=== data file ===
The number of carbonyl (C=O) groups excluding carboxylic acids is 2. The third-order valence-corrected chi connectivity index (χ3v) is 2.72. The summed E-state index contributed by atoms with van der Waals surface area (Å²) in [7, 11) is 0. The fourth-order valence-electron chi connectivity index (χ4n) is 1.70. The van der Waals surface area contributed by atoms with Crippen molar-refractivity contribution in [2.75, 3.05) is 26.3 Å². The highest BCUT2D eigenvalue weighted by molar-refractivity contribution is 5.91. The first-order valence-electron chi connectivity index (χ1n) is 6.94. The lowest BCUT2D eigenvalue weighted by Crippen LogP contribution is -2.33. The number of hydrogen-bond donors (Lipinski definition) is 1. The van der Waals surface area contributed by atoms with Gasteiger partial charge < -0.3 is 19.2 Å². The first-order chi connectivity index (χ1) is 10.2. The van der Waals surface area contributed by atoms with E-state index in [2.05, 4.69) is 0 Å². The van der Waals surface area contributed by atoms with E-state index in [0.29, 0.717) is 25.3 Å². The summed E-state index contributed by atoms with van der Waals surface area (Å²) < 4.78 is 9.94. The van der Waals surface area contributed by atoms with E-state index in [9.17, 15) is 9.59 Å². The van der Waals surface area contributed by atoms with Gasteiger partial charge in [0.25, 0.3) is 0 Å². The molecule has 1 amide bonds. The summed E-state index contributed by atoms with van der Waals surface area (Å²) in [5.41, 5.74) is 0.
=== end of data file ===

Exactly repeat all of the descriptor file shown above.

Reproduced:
The number of carbonyl (C=O) groups excluding carboxylic acids is 2. The third-order valence-corrected chi connectivity index (χ3v) is 2.72. The summed E-state index contributed by atoms with van der Waals surface area (Å²) in [7, 11) is 0. The fourth-order valence-electron chi connectivity index (χ4n) is 1.70. The van der Waals surface area contributed by atoms with Crippen molar-refractivity contribution in [2.75, 3.05) is 26.3 Å². The highest BCUT2D eigenvalue weighted by molar-refractivity contribution is 5.91. The first-order valence-electron chi connectivity index (χ1n) is 6.94. The lowest BCUT2D eigenvalue weighted by Crippen LogP contribution is -2.33. The number of hydrogen-bond donors (Lipinski definition) is 1. The van der Waals surface area contributed by atoms with Gasteiger partial charge < -0.3 is 19.2 Å². The first-order chi connectivity index (χ1) is 10.2. The van der Waals surface area contributed by atoms with E-state index in [2.05, 4.69) is 0 Å². The van der Waals surface area contributed by atoms with E-state index in [0.29, 0.717) is 25.3 Å². The summed E-state index contributed by atoms with van der Waals surface area (Å²) < 4.78 is 9.94. The van der Waals surface area contributed by atoms with E-state index in [9.17, 15) is 9.59 Å². The van der Waals surface area contributed by atoms with Gasteiger partial charge in [0.25, 0.3) is 0 Å². The molecule has 1 amide bonds. The summed E-state index contributed by atoms with van der Waals surface area (Å²) in [5.41, 5.74) is 0.